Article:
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A Rambling Writer Rerun: Crete, part 12: Early Finds in the Iraklion Archaeology Museum

Join Thor and me as we admire the foundations of the Minoan culture on Crete.

NOTE: Of course, Thor and I had to make another trip to Greece, as he’s fallen as much in love with the islands as I am. This time, in addition to other island-hopping, I wanted to return to Crete after 37 years. My first months-long trip was as a hippie backpacker, camping in the ruins and falling under the spell of the mysterious, vanished Minoan culture. This time, I got to introduce Thor to “glorious Kriti” and research more settings for my novel-in-progress, THE ARIADNE DISCONNECT. This rerun of a 2019 blog series started August 26, 2023, and will continue every Saturday (with occasional diversions).

Last week, we shared an overview of the Minoan palace complex of Knossos, and some of its treasures in the nearby Iraklion museum. Today we’ll start a tour of the museum with its offerings from the area representing the earliest finds from Neolithic through Bronze Age into the “Protopalatial” period.

Until the late 1800s and early 1900s, the myths of King Minos and his labyrinthine palace were considered just that — as myths. Then archaeologists began to discover evidence of a culture much older than the classic Greek culture and the epics of Homer that mentioned Cretans joining the Trojan War. Heinrich Schliemann made the crucial discoveries at Mycenae and ancient Troy (in Turkey), and attempted to excavate at the rubble later determined to be the site of Knossos. He failed to gain permission, but shortly thereafter, Sir Arthur Evans was able to buy the property. What he found at Knossos basically blew out of the water previous assumptions about the region’s history.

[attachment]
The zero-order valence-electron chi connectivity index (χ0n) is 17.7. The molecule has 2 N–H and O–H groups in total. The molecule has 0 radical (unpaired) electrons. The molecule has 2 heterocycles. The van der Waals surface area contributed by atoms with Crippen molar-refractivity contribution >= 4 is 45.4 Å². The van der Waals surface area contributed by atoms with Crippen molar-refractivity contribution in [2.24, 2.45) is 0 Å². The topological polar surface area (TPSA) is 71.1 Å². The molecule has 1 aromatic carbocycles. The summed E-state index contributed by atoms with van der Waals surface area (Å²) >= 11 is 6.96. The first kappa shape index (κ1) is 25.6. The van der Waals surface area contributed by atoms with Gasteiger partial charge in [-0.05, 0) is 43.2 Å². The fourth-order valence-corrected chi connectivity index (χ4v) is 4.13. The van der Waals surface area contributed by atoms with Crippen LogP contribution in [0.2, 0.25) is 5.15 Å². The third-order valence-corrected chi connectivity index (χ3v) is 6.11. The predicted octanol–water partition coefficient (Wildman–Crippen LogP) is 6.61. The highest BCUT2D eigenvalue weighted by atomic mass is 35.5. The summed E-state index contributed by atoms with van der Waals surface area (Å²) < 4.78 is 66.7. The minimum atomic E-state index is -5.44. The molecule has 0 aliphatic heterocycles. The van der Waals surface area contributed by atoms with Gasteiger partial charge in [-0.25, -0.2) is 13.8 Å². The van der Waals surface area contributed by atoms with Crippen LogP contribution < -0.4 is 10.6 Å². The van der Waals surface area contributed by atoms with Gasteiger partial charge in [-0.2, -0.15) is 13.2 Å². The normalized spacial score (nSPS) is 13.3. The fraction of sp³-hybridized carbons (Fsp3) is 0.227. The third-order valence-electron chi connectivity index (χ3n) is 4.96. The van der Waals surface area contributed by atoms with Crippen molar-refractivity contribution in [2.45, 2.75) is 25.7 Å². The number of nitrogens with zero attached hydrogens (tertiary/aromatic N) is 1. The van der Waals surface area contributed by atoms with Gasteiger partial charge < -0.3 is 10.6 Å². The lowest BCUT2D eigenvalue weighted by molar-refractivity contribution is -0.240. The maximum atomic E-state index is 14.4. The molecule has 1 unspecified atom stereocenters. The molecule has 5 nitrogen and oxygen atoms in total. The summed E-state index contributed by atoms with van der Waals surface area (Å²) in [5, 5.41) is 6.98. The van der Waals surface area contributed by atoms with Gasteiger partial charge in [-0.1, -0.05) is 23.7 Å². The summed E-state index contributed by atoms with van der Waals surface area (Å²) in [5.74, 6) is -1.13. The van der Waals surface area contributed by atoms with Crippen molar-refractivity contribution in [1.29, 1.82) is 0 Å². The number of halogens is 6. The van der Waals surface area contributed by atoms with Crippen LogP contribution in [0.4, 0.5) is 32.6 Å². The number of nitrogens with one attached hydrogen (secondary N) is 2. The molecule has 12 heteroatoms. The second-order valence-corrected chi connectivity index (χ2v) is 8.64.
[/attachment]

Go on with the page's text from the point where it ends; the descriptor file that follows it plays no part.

We’ll return to a tour of the site in next week’s post, but first we’ll take a look at artifacts from the early settlement of the area, painting a picture of the beginnings of art and technology on the big island of Crete. The earliest signs of settlement were in the Neolithic era, around 7000 BC. These clay ovens date to between 4500-3000 BC:

I’m posting my complete blog entries on my own author website at, where you can finish this episode and enjoy all the accompanying photos. Please continue reading by clicking on the link below, then you can return here (use “go back” arrow above) to comment, ask questions, or join a conversation. We love your responses!


You will find The Rambling Writer’s blog posts here every Saturday. Sara’s Greek islands novel  from Book View Café is available in print and ebook: The Ariadne Connection. “Technology triggers a deadly new plague. Can a healer find the cure?”  The novel has received the Chanticleer Global Thriller Grand Prize and the Cygnus Award for Speculative Fiction. Sara is at work on the sequel, The Ariadne Disconnect. Sign up for her quarterly email newsletter at



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